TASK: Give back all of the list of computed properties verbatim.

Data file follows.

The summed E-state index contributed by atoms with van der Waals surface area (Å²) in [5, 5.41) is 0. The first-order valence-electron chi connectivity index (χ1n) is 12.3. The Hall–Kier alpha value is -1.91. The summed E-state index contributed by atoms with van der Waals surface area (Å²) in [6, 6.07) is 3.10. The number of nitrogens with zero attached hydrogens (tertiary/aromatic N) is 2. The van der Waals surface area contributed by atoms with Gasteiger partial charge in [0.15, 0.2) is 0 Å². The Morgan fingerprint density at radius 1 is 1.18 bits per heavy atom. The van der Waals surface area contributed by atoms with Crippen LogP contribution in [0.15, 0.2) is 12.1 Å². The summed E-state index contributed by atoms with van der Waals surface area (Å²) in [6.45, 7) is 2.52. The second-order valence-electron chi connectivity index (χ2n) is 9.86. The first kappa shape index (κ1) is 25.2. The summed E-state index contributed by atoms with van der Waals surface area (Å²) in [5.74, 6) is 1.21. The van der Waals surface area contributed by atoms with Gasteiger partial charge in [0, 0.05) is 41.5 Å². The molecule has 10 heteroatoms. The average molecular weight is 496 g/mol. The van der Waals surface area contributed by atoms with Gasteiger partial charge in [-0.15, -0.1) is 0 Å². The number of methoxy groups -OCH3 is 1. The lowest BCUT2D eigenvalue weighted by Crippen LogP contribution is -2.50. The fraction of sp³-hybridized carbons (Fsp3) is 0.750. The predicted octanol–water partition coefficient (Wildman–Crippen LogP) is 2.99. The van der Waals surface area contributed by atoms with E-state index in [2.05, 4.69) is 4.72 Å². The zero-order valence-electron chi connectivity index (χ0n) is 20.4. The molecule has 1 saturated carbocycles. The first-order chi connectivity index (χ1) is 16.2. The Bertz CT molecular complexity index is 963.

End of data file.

The summed E-state index contributed by atoms with van der Waals surface area (Å²) in [5, 5.41) is 0. The first-order valence-electron chi connectivity index (χ1n) is 12.3. The Hall–Kier alpha value is -1.91. The summed E-state index contributed by atoms with van der Waals surface area (Å²) in [6, 6.07) is 3.10. The number of nitrogens with zero attached hydrogens (tertiary/aromatic N) is 2. The van der Waals surface area contributed by atoms with Gasteiger partial charge in [0.15, 0.2) is 0 Å². The Morgan fingerprint density at radius 1 is 1.18 bits per heavy atom. The van der Waals surface area contributed by atoms with Crippen LogP contribution in [0.15, 0.2) is 12.1 Å². The summed E-state index contributed by atoms with van der Waals surface area (Å²) in [6.45, 7) is 2.52. The second-order valence-electron chi connectivity index (χ2n) is 9.86. The first kappa shape index (κ1) is 25.2. The summed E-state index contributed by atoms with van der Waals surface area (Å²) in [5.74, 6) is 1.21. The van der Waals surface area contributed by atoms with Gasteiger partial charge in [0, 0.05) is 41.5 Å². The molecule has 10 heteroatoms. The average molecular weight is 496 g/mol. The van der Waals surface area contributed by atoms with Gasteiger partial charge in [-0.15, -0.1) is 0 Å². The number of methoxy groups -OCH3 is 1. The lowest BCUT2D eigenvalue weighted by Crippen LogP contribution is -2.50. The fraction of sp³-hybridized carbons (Fsp3) is 0.750. The predicted octanol–water partition coefficient (Wildman–Crippen LogP) is 2.99. The van der Waals surface area contributed by atoms with E-state index in [2.05, 4.69) is 4.72 Å². The zero-order valence-electron chi connectivity index (χ0n) is 20.4. The molecule has 1 saturated carbocycles. The first-order chi connectivity index (χ1) is 16.2. The Bertz CT molecular complexity index is 963.